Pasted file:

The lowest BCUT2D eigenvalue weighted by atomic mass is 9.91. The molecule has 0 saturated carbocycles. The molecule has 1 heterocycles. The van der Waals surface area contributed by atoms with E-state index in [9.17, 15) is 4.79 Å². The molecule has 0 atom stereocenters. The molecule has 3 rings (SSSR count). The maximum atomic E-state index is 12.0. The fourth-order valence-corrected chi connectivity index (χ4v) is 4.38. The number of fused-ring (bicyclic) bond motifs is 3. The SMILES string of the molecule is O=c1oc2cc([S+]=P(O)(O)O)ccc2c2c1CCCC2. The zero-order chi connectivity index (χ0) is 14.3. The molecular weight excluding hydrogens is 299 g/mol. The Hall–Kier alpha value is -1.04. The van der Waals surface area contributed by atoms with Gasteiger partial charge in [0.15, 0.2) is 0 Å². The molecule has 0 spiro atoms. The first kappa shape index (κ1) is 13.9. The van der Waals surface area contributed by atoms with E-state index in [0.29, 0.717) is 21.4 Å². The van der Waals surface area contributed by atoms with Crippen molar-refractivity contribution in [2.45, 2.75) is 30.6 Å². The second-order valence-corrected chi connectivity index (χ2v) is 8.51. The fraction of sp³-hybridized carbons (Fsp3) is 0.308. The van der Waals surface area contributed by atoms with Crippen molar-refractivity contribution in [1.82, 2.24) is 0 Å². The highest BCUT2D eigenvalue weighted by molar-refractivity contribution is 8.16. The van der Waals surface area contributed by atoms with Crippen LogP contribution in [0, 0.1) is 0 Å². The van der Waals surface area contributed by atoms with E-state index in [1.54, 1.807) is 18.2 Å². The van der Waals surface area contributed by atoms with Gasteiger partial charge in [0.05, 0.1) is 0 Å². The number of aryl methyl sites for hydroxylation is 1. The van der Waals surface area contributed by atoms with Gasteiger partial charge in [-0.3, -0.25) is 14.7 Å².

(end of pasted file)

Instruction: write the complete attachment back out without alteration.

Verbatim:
The lowest BCUT2D eigenvalue weighted by atomic mass is 9.91. The molecule has 0 saturated carbocycles. The molecule has 1 heterocycles. The van der Waals surface area contributed by atoms with E-state index in [9.17, 15) is 4.79 Å². The molecule has 0 atom stereocenters. The molecule has 3 rings (SSSR count). The maximum atomic E-state index is 12.0. The fourth-order valence-corrected chi connectivity index (χ4v) is 4.38. The number of fused-ring (bicyclic) bond motifs is 3. The SMILES string of the molecule is O=c1oc2cc([S+]=P(O)(O)O)ccc2c2c1CCCC2. The zero-order chi connectivity index (χ0) is 14.3. The molecular weight excluding hydrogens is 299 g/mol. The Hall–Kier alpha value is -1.04. The van der Waals surface area contributed by atoms with Gasteiger partial charge in [0.15, 0.2) is 0 Å². The molecule has 0 spiro atoms. The first kappa shape index (κ1) is 13.9. The van der Waals surface area contributed by atoms with E-state index in [0.29, 0.717) is 21.4 Å². The van der Waals surface area contributed by atoms with Crippen molar-refractivity contribution in [2.45, 2.75) is 30.6 Å². The second-order valence-corrected chi connectivity index (χ2v) is 8.51. The fraction of sp³-hybridized carbons (Fsp3) is 0.308. The van der Waals surface area contributed by atoms with Crippen molar-refractivity contribution in [1.82, 2.24) is 0 Å². The highest BCUT2D eigenvalue weighted by molar-refractivity contribution is 8.16. The van der Waals surface area contributed by atoms with Crippen LogP contribution in [0, 0.1) is 0 Å². The van der Waals surface area contributed by atoms with E-state index in [1.54, 1.807) is 18.2 Å². The van der Waals surface area contributed by atoms with Gasteiger partial charge in [0.05, 0.1) is 0 Å². The number of aryl methyl sites for hydroxylation is 1. The van der Waals surface area contributed by atoms with Gasteiger partial charge in [-0.3, -0.25) is 14.7 Å².